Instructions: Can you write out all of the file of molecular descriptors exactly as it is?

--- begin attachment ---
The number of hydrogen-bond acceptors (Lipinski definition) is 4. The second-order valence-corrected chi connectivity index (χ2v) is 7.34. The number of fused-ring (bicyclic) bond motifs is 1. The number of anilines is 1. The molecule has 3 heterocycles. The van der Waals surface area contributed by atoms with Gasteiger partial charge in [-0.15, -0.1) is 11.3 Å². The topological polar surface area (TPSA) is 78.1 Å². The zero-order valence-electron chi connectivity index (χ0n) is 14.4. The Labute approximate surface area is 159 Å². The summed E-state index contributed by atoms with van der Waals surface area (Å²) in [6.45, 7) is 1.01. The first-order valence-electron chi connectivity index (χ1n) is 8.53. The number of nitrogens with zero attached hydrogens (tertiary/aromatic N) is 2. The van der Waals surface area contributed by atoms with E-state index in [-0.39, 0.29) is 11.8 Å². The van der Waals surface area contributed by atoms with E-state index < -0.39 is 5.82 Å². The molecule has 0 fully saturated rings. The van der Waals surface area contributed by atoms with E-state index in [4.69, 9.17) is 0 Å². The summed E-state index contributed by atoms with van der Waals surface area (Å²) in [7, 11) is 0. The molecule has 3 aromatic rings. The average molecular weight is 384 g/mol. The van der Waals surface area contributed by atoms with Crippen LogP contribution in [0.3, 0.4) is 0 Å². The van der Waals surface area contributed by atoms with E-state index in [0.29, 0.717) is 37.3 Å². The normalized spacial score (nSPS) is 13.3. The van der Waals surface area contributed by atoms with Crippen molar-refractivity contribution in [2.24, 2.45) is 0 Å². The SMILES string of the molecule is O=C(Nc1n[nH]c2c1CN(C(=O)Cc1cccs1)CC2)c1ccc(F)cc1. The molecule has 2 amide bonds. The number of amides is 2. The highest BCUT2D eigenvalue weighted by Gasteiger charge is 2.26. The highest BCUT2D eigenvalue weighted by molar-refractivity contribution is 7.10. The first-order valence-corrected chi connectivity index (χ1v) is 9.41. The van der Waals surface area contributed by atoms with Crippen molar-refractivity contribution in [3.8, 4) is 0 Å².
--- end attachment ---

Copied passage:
The number of hydrogen-bond acceptors (Lipinski definition) is 4. The second-order valence-corrected chi connectivity index (χ2v) is 7.34. The number of fused-ring (bicyclic) bond motifs is 1. The number of anilines is 1. The molecule has 3 heterocycles. The van der Waals surface area contributed by atoms with Gasteiger partial charge in [-0.15, -0.1) is 11.3 Å². The topological polar surface area (TPSA) is 78.1 Å². The zero-order valence-electron chi connectivity index (χ0n) is 14.4. The Labute approximate surface area is 159 Å². The summed E-state index contributed by atoms with van der Waals surface area (Å²) in [6.45, 7) is 1.01. The first-order valence-electron chi connectivity index (χ1n) is 8.53. The number of nitrogens with zero attached hydrogens (tertiary/aromatic N) is 2. The van der Waals surface area contributed by atoms with E-state index in [-0.39, 0.29) is 11.8 Å². The van der Waals surface area contributed by atoms with E-state index < -0.39 is 5.82 Å². The molecule has 0 fully saturated rings. The van der Waals surface area contributed by atoms with E-state index in [4.69, 9.17) is 0 Å². The summed E-state index contributed by atoms with van der Waals surface area (Å²) in [7, 11) is 0. The molecule has 3 aromatic rings. The average molecular weight is 384 g/mol. The van der Waals surface area contributed by atoms with Crippen LogP contribution in [0.3, 0.4) is 0 Å². The van der Waals surface area contributed by atoms with E-state index in [0.29, 0.717) is 37.3 Å². The normalized spacial score (nSPS) is 13.3. The van der Waals surface area contributed by atoms with Crippen molar-refractivity contribution in [2.24, 2.45) is 0 Å². The SMILES string of the molecule is O=C(Nc1n[nH]c2c1CN(C(=O)Cc1cccs1)CC2)c1ccc(F)cc1. The molecule has 2 amide bonds. The number of amides is 2. The highest BCUT2D eigenvalue weighted by Gasteiger charge is 2.26. The highest BCUT2D eigenvalue weighted by molar-refractivity contribution is 7.10. The first-order valence-corrected chi connectivity index (χ1v) is 9.41. The van der Waals surface area contributed by atoms with Crippen molar-refractivity contribution in [3.8, 4) is 0 Å².